After the wedding in 1870, Matthew moved into Rose Cottage with Mary, but he had to share the property with sister in law, Sarah SMITH, 61. He didn’t quite make it to the 1881 census when the enumerator found Mary at Howe Farm, just outside Hunmanby, with sister Sarah and a servant, Anna POOL, possibly a relative.

Mary was a wife for just over nine years and a widow for 22. She died aged 89 in the summer of 1902.

Find the old married couple on FamilySearch Tree.

Royal Flush

I continue to be rather embarrassed by my possible blood relationships to the kings and queens of several European countries. As I can now imagine, though I never previously thought about it, once one is a king one hands out largesse in the form of land, property and sometimes daughters to supporters. The daughters forge blood ties with “nobles” – so it is no surprise that I have successions of earls and dukes in my pedigree.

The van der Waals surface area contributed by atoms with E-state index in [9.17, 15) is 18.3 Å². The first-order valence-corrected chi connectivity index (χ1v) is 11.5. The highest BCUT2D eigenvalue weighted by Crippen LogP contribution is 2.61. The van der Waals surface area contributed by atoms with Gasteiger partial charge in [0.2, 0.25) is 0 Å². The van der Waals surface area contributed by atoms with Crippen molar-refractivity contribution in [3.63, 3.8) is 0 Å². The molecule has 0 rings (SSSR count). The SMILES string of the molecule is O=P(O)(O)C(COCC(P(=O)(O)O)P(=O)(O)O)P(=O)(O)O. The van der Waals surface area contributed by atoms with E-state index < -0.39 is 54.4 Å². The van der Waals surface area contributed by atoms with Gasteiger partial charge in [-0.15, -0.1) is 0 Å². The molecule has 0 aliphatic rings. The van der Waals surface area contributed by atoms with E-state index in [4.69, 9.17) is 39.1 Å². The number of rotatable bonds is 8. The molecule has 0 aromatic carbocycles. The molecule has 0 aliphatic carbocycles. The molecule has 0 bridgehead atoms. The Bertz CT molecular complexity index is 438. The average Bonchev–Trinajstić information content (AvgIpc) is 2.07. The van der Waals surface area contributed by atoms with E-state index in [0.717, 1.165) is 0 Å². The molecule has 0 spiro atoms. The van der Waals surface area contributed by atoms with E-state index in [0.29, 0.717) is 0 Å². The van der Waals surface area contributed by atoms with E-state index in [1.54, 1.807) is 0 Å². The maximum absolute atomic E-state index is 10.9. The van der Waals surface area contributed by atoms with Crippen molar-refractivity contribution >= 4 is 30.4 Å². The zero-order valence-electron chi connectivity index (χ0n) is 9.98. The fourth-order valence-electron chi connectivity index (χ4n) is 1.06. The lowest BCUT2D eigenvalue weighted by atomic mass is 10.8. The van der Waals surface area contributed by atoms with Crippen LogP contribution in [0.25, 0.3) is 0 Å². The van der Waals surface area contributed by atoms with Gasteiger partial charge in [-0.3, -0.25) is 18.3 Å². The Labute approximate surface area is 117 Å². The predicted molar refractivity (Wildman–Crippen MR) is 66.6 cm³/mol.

I am dutifully putting the exalted into RootsMagic and happening on a surprise or two each day. Yesterday I reached my fourteenth great grandmother Mary Boleyn (L5BC-D1G). Surely not! Alas ‘tis so, my great grandaunt times 14 died in the Tower of London.


Today I decided to move down in the world, back to my early ancestors. GEDmatch offers a tool that, in just a few seconds, compares autosomal DNA with that of “archaic” individuals found 1,200 to 50,000 years ago, in Europe and Asia mostly but with a couple from Brazil, a “Polar Eskimo” from Greenland and the Clovis child from the USA. The first two on the list are the granddaddy of them all – a Neanderthal from the Altai Mountains and that other very senior citizen, a Denisovan from Siberia.

I still know very little about ancient DNA but I was hoping to have a small percentage of both Neanderthal and Denisovan in me. Here’s the indication on the first four chromosomes:-


I seem to match two ancients from present day Hungary most closely and this makes My Heritage’s suggestion of an East European ethnicity, which had initially taken me by surprise, seem more plausible.